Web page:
If you can’t find the answer to a punctuation or grammar problem after researching the issue and the problem is not a major one that affects too much of the story, don’t let the issue keep you from submitting. If you’re self-publishing, you owe it to your readers to check the rules again, of course. But you can’t put off submitting or publishing over a small issue.

In order to create understandable phrases and sentences, it’s to a writer’s advantage to know the rules and the reasons those rules work. It’s also to the writer’s advantage to know when rule breaking can create effects or unique phrases that make a piece of writing, that mark a writer’s style.

Not every writer will punctuate a sentence tor paragraph the same way. You want to write in a clear manner for the reader, but you don’t have to follow the same path that every other writer would follow. As there is more than one way to reach a destination by car, there is more than one way to reach a destination in a novel.

You can send the reader via the direct route or send him along the scenic route. You can have him stop at sights along the way. You can send him in daylight, when he can notice details of places and objects on the sides of the road or at night, when he would notice little or nothing.

The point is to get the reader somewhere and give him an entertaining ride. But you don’t have to follow an established path or someone else’s road. You could, but you don’t have to.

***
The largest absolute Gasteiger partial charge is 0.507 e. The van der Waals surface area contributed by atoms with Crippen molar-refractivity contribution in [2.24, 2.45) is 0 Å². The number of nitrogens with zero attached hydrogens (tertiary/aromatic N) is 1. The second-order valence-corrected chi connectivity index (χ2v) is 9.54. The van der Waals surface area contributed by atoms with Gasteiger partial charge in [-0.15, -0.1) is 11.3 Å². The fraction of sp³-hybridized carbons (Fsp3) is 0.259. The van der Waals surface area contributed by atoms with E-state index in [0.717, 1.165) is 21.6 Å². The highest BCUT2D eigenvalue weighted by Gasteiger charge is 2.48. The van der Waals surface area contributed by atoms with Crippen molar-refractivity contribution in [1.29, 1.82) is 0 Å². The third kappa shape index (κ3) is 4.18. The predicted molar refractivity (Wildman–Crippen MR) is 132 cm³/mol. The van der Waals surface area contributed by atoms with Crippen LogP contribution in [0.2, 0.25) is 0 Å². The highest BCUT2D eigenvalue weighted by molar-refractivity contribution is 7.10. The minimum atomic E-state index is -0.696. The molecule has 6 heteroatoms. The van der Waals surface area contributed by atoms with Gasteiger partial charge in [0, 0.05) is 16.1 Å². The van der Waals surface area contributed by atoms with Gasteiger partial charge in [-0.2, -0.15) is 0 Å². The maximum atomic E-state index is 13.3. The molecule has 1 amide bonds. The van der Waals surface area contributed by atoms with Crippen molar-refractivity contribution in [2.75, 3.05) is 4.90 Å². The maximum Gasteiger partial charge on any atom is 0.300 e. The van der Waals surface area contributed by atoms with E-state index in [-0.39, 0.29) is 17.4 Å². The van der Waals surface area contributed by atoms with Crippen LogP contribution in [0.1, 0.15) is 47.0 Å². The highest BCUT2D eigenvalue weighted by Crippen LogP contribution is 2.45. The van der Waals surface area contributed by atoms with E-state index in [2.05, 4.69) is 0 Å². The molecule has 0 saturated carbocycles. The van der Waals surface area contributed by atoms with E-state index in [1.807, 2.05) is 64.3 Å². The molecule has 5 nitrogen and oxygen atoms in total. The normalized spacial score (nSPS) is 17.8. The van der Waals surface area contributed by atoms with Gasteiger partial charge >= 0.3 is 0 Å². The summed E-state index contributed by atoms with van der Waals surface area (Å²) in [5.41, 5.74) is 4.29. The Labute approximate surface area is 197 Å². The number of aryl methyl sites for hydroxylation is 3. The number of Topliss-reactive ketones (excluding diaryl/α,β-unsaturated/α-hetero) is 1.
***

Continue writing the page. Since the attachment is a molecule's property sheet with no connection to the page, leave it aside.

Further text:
Whichever rules you follow, apply them consistently so that the reader doesn’t get lost unless you purposely want her lost. Never lose the reader because you didn’t understand how to use your tools properly. Delightfully lose readers in the emotion of a story, in the complexities of plot or character, but not in a labyrinth of confusing or confused grammar and punctuation.

Allow consistency to not only make a story clear to readers, but to help you as you write. Use consistency as a tool to make good writing even better and problem areas a little less problematic.




Tags: , ,     Posted in: Beginning Writers, Craft & Style, Writing Tips

5 Responses to “Consistency Can Trump Problems”

  1. I loved this article, but: “when you’re manuscript is accepted”

  2. Yes! I’m in total agreement here, that the consistent flow of the story and words is more important than commas and whether or not you hate/love/couldn’t care less about semi-colons!

    I have several different editors and copy editors. They all do it differently. In my indie books, I keep it consistent and clear, using white space and movement to define the story and the readers have never complained.

    Thank you for putting this out there, folks tend to worry the little stuff to death. Get the story right. The rest will come! Consistency (in your own work!) rocks!